A difficulty with the above type of dispenser is that there is no simple way to determine when the capsule is empty and needs to be replaced. In practice, the user must remove the plastic capsule from the dispensing apparatus and visually check the amount of detergent remaining. Alternatively, an automatic detergent sensor may be employed, such as a conductivity sensor to measure the level of detergent in the cleaning solution. However, such a system is relatively expensive, often has high maintenance requirements, and requires auxiliary equipment and electrical circuitry.
Accordingly, a need exists for a dispensing apparatus for a solid block of wash chemical, including a simple, safe, efficient and inexpensive indicator for determining the level of solid detergent remaining in the container and for determining the appropriate time for an empty container to be replaced with a full container.
The present invention is a level indicator for a capsule which contains a solid cleaning product of the type which is dissolved by impingement of a warm water spray upon the solid chemical. The capsule or container has a product-filled portion and an empty portion, the boundary of which is defined by an eroding surface of the product. The level indicator is a thermo-chromatic strip which is attached to a wall of the container, with at least a portion of the strip overlying the product-filled portion when the container is full. Preferably, the container is made of a plastic material. The thermo-chromatic substance may be either stamped upon a wall of the container, adhered by means of an adhesive, or added to the container's plastic material during the molding process.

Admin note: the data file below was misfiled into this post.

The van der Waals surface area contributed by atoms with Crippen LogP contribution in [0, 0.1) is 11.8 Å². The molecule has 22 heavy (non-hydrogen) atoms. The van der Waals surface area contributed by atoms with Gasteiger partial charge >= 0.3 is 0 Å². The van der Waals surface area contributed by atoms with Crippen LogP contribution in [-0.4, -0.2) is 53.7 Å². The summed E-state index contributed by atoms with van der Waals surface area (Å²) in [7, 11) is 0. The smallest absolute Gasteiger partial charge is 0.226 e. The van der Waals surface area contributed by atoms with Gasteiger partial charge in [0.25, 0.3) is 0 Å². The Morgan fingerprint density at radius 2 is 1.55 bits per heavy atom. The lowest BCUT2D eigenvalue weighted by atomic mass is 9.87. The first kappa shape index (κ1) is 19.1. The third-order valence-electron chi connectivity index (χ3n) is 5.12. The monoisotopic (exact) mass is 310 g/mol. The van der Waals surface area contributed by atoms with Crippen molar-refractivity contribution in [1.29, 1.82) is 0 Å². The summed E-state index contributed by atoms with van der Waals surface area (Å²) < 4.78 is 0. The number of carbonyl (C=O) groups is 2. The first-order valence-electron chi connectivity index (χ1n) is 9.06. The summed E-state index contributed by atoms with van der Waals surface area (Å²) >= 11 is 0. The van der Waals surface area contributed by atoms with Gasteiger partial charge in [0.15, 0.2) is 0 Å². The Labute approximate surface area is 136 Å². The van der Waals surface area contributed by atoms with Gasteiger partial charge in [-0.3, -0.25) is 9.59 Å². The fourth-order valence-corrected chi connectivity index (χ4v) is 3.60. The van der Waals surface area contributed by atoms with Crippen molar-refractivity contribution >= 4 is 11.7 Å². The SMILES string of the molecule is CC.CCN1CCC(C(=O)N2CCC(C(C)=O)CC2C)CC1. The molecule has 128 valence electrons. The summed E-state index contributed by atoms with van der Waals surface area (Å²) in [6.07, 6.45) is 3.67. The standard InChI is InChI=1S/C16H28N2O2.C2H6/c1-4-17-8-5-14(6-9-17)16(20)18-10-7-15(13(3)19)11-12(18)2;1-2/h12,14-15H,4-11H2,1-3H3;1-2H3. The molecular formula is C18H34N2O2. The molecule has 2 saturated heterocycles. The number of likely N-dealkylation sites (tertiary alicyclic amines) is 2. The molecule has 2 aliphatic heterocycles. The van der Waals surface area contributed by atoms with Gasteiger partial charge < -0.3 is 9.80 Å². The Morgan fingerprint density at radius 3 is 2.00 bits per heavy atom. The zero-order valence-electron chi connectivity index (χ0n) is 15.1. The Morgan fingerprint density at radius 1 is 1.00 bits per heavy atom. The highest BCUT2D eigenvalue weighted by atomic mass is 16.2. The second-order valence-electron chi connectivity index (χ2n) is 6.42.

Another aspect of the present invention is a method of dispensing a solid chemical which is positioned within an upper portion of a container, wherein the container has a thermo-chromatic strip. The steps of the inventive method include: spraying warm water within the container and onto the solid chemical; noting a color change in the thermo-chromatic strip when the container is substantially empty; and replacing an empty container with a container which is full of the solid chemical.
A primary advantage of the present invention is the ability to determine when a detergent capsule is empty. This enables the user to replace the empty product capsule with a full product capsule at the appropriate time. As a result, the concentration of the detergent solution is maintained at an adequate level. In this manner, the amount of cleaning chemical dispensed can more accurately meet the particular requirements of the situation and allow for better quality and more efficient cleaning. The invention prevents underuse of the cleaning chemical and thereby allows for sufficient cleaning product to be brought to the task.
Additionally, the invention eliminates the time-consuming and imprecise process of manually checking the product level. Furthermore, the invention requires no electronics or complex mechanical components, thereby reducing expense and maintenance requirements.
These features, along with other advantages, will become subsequently apparent, based on the details of construction and operation as more fully described hereinafter.
Reference is made to the accompanying drawings, wherein like numerals refer to like parts throughout.